CSS Hooks: A new way to style your React apps
The Problem with CSS in React and CSS in JS Libraries
In React applications, you typically write styles directly with the style prop by applying classes with className, or if you’re using a framework like Material UI or Chakra then you may use the sx attribute, which is more powerful than the baseline attributes. There are some performance concerns in the case of the sx attribute specifically. The framework has to dynamically generate classes with your styles and apply them to the document whenever it is used.
This can become an issue with large and complex applications as your styles will be regularly regenerated on the fly as the user navigates through the application. This has led developers to seek alternative solutions that offer similar flexibility but with better performance.
Introduction to CSS Hooks
CSS Hooks improve upon the aforementioned issues by pre-generating your CSS using configuration hooks. The styles that these hooks generate remain static during the lifetime of the application and are reused wherever possible. CSS variables are utilized under the hood whenever dynamic behavior is needed. By dynamic behavior, I’m referring to advanced CSS features such as pseudo-class selectors and media queries, which are both traditionally unavailable for use with inline styles. CSS Hooks utilize an interesting trick under the hood to accomplish this, which we will now explore.
The Power of CSS Variables and the Fallback Trick
As mentioned before, CSS variables are utilized in order to support using advanced dynamic behavior such as pseudo-selectors in our inline styles. CSS variables are core to something known as the “fallback trick”. The gist of how the fallback trick works is to have the pseudo-selector or media query toggle the state of a variable between initial and an empty invalid value, and then we put the value that we actually want to toggle as the “fallback” value in the reference to the CSS variable inside of the inline style itself.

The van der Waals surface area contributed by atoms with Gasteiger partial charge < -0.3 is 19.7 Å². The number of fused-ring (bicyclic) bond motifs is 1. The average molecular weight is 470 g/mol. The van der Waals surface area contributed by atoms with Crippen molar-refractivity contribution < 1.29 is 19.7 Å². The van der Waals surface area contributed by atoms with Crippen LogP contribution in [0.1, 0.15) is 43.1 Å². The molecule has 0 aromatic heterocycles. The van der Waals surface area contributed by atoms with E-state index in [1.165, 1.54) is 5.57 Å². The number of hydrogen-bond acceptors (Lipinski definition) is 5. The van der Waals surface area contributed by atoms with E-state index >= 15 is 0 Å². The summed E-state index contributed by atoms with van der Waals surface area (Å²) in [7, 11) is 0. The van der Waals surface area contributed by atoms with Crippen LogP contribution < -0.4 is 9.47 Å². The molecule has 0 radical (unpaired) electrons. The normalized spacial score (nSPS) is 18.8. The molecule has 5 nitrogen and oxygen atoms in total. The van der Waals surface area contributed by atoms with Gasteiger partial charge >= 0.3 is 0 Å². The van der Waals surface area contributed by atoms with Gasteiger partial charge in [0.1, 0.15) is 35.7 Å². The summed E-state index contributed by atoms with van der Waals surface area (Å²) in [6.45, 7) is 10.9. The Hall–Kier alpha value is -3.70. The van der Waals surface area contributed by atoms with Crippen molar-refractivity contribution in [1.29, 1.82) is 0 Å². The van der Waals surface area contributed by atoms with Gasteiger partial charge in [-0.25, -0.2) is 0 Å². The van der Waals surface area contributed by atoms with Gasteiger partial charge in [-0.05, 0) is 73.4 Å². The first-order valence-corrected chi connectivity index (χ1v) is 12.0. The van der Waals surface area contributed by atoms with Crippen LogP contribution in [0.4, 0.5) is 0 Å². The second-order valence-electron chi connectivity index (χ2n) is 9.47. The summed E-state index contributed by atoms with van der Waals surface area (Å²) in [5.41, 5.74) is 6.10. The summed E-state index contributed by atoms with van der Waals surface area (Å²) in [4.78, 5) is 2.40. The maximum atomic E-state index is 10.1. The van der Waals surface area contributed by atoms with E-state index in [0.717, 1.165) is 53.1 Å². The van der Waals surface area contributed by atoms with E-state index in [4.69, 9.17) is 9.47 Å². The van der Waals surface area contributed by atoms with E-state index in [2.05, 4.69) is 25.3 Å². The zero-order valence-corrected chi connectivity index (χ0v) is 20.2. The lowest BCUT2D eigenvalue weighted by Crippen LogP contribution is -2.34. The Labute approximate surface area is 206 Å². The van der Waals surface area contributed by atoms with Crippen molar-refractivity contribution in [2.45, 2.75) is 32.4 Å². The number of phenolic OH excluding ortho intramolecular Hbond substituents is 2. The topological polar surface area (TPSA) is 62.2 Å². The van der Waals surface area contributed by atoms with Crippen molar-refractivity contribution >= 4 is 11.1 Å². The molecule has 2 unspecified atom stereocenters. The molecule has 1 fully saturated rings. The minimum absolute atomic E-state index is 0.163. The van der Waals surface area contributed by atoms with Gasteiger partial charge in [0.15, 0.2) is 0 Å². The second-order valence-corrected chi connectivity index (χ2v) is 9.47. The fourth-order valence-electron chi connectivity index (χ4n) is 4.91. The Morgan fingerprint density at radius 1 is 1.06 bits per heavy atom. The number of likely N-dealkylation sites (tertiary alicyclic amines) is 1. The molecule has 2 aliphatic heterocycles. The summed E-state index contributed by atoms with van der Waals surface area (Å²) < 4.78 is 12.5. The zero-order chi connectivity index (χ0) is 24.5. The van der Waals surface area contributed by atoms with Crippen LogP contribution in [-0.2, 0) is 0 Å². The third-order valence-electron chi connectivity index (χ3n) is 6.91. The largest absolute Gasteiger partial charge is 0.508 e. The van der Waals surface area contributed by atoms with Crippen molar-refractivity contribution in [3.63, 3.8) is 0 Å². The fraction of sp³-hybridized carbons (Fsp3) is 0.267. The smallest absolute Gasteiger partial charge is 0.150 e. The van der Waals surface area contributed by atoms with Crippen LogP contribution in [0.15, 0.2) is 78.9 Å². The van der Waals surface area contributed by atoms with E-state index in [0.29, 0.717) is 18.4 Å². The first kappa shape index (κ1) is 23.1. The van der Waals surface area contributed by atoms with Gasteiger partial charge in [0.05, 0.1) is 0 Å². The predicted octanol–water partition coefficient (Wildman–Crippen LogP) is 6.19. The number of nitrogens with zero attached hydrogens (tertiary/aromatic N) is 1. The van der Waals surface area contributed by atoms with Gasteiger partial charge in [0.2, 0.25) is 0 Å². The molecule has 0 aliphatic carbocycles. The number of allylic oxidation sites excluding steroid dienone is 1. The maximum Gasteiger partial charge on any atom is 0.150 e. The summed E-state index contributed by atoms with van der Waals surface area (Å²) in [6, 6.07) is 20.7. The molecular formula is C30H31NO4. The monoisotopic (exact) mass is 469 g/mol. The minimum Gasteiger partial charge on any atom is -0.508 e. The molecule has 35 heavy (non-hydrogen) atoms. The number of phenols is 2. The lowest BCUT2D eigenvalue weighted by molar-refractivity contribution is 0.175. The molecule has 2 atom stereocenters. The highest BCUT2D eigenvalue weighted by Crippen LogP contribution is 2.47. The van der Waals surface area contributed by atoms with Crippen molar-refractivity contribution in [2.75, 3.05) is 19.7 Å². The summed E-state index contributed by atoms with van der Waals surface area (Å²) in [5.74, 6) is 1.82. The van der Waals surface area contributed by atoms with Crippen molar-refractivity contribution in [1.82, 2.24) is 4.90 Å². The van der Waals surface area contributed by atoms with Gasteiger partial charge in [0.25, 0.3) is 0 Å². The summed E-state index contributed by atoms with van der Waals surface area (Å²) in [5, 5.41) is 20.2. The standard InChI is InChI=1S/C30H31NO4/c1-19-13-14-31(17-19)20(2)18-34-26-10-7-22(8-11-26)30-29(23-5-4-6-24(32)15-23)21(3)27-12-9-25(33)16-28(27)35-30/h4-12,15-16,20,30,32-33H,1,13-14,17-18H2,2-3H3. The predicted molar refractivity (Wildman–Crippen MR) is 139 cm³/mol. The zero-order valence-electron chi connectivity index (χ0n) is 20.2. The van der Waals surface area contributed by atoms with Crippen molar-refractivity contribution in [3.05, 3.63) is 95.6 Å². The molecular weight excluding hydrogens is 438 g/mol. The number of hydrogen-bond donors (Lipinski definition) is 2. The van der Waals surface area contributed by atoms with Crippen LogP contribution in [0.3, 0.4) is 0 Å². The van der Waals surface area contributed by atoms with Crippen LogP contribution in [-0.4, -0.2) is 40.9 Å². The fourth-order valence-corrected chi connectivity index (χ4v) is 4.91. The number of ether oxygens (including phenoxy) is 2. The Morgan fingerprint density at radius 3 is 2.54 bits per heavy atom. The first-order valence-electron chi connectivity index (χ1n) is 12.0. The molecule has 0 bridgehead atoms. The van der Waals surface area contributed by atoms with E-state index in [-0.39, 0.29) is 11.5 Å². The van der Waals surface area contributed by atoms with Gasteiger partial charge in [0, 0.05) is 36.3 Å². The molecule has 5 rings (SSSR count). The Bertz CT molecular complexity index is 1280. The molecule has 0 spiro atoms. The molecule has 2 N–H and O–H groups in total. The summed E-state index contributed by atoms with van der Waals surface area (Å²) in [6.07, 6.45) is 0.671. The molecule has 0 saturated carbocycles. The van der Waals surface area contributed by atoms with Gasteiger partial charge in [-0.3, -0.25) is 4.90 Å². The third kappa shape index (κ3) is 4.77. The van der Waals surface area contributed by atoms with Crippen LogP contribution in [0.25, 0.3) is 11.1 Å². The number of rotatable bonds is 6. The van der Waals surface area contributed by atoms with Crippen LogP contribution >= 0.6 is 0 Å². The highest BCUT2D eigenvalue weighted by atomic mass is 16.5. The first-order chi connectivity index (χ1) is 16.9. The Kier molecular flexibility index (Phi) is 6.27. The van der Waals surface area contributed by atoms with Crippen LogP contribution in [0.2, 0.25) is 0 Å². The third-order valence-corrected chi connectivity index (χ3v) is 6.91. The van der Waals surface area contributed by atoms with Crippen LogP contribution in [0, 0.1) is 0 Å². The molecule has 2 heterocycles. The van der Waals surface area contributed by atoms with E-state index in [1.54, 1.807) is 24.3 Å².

Changing this fallback value inside of an inline style essentially allows us to control the values used by the pseudo-selector without having to regenerate linked stylesheets as we only have to change the inline style attribute. This is best explained with an example:
This plain HTML and CSS code effectively allows us to utilize the focus pseudo-selector on any element that we want using inline styles only. This is what CSS Hooks effectively does in the background when you use dynamic styles. No nasty re-renders and mucking with stylesheets needed!
How to use CSS Hooks
Now that we know how CSS Hooks fundamentally work, let’s try using them. The library itself is much easier to use than the aforementioned example. Installation and usage of CSS Hooks is easy. Firstly, we must install the @css-hooks/react package into a React project with the package manager of your choice (npm, pnpm yarn, etc). Once that’s done, all that’s left is a little bit of configuration.
You have to first use a utility function called createHooks that is exported from the package we just installed. The result of that function returns a couple of variables in an array that can be deconstructed, the first being a stylesheet in the form of a string, and the second being a function.